Meritocracy Coined by the British sociologist Michael Young in his book first published in Young,the term meritocracy is used to describe a dystopian society that assigns individuals into different occupations based on their merit, defined as intelligence and efforts and measured by IQ tests.[Content note: hostility toward social justice, discussion of various prejudices] “Words!

Words! Words! I’m so sick of words! I get words all day through. Apr 08,  · I went through a nihilistic phase in my youth.. In my early twenties, I was trying to make sense of the world and come up with a coherent worldview.

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I was in the process of reacting against the culture around me. After being taken down twice by Blogger within a single week, we got the message: It’s Time To Go.

Changing the mindset toward racism

Gates of Vienna has moved to a new address. At first glance the idea of investigating a nation via its official propoganda does not seem useful, but in the case of the two Koreas- a people driven by conformity- it provides a valuable key to their elusive mindset.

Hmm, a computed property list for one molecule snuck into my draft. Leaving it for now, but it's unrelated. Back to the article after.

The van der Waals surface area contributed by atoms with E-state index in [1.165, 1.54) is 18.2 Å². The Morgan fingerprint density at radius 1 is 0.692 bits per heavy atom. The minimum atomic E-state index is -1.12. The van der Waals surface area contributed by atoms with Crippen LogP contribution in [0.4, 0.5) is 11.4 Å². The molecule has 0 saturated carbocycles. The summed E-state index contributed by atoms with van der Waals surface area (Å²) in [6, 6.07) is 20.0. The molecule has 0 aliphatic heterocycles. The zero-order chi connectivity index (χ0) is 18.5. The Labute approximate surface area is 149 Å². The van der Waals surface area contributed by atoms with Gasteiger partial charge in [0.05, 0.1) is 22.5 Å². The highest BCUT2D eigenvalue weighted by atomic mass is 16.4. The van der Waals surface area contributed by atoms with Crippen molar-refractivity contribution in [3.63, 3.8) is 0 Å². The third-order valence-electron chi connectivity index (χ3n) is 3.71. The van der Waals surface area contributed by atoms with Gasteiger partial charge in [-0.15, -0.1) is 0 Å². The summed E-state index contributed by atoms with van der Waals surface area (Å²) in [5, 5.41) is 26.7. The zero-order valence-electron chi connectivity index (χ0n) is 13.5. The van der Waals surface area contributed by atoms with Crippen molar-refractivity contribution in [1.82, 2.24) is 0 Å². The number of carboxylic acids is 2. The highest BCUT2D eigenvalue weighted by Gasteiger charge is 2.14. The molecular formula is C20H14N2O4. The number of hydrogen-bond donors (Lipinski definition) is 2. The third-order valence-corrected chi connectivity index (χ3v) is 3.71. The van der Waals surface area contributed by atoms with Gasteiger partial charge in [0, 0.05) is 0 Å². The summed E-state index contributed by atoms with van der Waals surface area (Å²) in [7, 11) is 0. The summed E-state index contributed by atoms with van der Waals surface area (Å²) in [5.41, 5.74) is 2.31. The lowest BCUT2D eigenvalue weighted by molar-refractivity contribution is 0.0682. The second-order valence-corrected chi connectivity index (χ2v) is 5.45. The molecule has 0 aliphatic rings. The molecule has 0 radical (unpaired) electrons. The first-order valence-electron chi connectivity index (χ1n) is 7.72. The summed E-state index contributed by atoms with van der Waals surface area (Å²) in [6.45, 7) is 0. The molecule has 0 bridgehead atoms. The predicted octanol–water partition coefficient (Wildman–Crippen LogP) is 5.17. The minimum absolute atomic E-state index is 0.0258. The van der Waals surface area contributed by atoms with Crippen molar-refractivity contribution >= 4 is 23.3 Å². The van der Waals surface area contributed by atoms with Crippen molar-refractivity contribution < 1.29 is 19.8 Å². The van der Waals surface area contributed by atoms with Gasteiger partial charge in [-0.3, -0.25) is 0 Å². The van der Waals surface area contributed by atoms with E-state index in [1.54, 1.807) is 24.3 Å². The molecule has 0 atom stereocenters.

A Rust Belt city of 50, about miles north of Manhattan, Troy, 92% white in , is barely two-thirds white today, a transformation sweeping suburbs and small cities as a result of old barriers of enforced segregation dissolving, opening new lanes of migration.

Why my son will leave Malaysia: Rise of racism, prejudice, religiosity, fundamentalism, and unscientific thinking by Christopher Teh Boon Sung “No country can take care of Malaysians better than Malaysia.” I am not sure who said this first; perhaps it was already a common dictum long before when I first heard it at a young age.

Are Black People More Racist Than White People? – Return Of Kings